Thank you for your response. I appreciate you are trying to get the response out quickly but I do find it slightly galling that your reply contains so many typos - it leaves me with the impression that you have not really spent enough time properly considering all the issues.
Anyway, I have looked at the link you kindly provided and am somewhat confused. I have copied below what I believe to be the section you are referring to (marked in italics):
Interest payable on property only partly used for rental business
A property may be let for short periods in a tax year or only part of it may be let throughout a tax year (or both); the rest of the time the property is used for private or non-business purposes. Here the interest charged on a qualifying loan on that property has to be split between the rental business use and the private or non-business use. The split is done in whatever way produces a fair and reasonable business deduction, taking account of both the proportion of business use and the length of business use.
You don’t have to split the interest if the taxpayer is genuinely trying to let the property but it is empty because they have not been able to find a tenant. In this case the interest will meet the “wholly and exclusively” test. It won’t meet this test if they have not been trying to let the property or they have been using it for private or non-business purposes .
As far as I can see, this rule relates to a split between private or non-business purposes and business purposes. Now, it may be that there is a further HMRC manual extract that defines refurbishment of a rental property as non-business purposes, but I find it hard to see this point as the refurbishment was carried out solely for the purpose of improving the business asset and thus increase the rent or, in some cases, enabling rent (where the property could not be occupied without being refurbished). My view is even stronger where FHLs are concerned, as this is viewed by HMRC in a similar fashion to any other business, evidenced by the fact that one is entitled to roll-over relief and entrepreneurs relief on disposal of the asset.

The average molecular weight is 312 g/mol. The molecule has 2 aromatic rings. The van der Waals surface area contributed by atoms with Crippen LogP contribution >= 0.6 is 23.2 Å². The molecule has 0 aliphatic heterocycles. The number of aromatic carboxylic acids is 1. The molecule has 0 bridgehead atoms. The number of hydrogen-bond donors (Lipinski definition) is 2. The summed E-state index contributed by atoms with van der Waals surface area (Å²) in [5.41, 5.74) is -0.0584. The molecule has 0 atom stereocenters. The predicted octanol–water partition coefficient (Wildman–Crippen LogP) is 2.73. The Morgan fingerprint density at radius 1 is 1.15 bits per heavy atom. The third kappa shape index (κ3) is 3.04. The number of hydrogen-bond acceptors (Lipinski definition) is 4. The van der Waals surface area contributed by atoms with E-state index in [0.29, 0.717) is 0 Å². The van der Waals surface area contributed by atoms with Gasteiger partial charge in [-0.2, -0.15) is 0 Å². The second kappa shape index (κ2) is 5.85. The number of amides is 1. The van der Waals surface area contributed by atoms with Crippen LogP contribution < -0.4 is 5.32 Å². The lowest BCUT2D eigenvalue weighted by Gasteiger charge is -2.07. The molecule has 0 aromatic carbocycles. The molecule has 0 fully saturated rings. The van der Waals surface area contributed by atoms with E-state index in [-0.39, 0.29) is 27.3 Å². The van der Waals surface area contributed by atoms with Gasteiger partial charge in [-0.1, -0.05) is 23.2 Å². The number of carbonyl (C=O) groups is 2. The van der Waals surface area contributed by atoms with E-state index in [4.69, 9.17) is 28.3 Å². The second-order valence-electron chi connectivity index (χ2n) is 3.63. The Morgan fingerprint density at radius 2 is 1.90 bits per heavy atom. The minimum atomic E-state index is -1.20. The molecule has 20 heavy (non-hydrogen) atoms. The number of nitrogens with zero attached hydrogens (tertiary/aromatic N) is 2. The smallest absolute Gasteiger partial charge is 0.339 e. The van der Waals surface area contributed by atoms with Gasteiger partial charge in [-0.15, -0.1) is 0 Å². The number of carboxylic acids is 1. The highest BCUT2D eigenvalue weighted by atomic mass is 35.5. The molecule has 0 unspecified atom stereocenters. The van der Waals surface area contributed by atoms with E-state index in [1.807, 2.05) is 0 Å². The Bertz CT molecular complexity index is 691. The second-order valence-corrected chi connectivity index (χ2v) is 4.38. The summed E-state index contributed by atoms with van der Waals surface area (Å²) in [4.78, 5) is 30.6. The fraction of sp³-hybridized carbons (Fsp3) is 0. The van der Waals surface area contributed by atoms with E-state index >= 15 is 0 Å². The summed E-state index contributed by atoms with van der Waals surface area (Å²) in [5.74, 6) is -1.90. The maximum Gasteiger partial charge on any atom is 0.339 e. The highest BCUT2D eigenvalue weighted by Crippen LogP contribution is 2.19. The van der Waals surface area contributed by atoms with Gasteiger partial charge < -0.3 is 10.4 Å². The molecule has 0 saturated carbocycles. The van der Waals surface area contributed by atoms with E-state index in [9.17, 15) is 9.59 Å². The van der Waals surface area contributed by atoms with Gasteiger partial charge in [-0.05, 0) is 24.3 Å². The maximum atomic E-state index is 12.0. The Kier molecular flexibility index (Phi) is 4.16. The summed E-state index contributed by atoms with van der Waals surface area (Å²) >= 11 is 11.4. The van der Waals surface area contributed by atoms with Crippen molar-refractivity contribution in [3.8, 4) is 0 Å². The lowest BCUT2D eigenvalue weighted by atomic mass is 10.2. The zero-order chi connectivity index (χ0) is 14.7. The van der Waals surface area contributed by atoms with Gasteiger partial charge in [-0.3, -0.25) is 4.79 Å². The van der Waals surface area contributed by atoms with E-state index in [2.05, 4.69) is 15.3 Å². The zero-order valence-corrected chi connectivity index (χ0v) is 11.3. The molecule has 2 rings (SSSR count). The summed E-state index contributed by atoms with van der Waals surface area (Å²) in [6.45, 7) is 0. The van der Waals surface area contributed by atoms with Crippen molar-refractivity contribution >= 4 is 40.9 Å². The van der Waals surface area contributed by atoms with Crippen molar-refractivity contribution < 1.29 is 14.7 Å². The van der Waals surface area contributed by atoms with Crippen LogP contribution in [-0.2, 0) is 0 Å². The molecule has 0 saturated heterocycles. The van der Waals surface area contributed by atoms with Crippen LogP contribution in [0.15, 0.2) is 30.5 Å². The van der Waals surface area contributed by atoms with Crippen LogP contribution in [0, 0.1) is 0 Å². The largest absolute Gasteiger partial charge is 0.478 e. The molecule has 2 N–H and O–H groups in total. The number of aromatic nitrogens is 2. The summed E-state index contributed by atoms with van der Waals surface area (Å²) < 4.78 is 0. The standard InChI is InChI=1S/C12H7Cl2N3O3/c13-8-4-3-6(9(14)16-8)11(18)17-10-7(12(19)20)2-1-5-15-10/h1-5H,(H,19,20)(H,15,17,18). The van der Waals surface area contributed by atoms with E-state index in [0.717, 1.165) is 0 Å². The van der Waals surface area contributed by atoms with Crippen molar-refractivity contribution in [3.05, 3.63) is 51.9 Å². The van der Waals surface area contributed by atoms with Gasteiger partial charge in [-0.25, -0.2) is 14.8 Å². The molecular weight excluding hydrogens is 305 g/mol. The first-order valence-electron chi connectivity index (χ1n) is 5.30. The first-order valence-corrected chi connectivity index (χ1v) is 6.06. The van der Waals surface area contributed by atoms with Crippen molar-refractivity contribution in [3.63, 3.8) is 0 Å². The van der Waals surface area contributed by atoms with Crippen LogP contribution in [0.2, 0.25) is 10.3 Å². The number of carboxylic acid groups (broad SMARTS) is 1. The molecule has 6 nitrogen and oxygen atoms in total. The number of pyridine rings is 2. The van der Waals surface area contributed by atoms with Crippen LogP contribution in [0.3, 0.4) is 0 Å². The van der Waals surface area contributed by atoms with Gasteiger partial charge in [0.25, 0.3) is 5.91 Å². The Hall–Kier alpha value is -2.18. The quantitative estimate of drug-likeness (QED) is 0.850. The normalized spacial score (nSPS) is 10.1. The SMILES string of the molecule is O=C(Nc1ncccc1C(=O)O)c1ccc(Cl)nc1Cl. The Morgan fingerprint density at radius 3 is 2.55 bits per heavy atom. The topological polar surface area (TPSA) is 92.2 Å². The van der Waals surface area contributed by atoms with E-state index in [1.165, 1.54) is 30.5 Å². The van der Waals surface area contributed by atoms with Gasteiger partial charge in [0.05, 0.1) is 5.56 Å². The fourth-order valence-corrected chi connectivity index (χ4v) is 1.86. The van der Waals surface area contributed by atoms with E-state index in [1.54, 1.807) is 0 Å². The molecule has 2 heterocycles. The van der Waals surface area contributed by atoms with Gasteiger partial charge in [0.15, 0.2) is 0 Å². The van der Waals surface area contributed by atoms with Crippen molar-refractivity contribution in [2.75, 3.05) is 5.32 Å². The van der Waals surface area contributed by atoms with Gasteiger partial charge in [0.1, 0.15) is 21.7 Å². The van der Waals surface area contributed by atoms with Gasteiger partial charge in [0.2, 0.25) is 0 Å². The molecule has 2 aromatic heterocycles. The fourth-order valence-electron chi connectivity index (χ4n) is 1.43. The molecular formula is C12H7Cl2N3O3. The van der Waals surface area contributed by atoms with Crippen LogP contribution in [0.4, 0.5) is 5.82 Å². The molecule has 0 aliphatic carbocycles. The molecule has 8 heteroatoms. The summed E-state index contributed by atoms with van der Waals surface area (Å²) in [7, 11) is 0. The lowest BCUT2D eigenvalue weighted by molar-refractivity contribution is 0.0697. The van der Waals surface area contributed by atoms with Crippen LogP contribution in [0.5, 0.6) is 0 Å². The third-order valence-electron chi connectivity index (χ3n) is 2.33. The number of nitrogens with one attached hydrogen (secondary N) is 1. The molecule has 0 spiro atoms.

From my reading of this extract I cannot see how refurbishing a property for the whole purpose of improving the business asset can be viewed as a non-business purpose. Perhaps you would be able to give me further evidence to support your view - a test case reference maybe, or further HMRC manual reference?
I would also like some further information on your answer:
"The actual capital improvements such as new kitchen or bathroom and associated costs are however permitted against the capital gain position but general repairs are not until such time that you have a tenant in situ with the normal rental position and with FHL - then once you are up and running with avilable lets (and they fulfil the FHL remit for the whole of that tax year)"
From my reading of your answer (which is somewhat ambiguous), it is implied that general repairs can be offset against the capital gain once a tenant is in-situ. Please confirm whether or not this is actually the case, as I was under the impression that maintenance and repairs could never be set against the capital gain, rather always against rental income.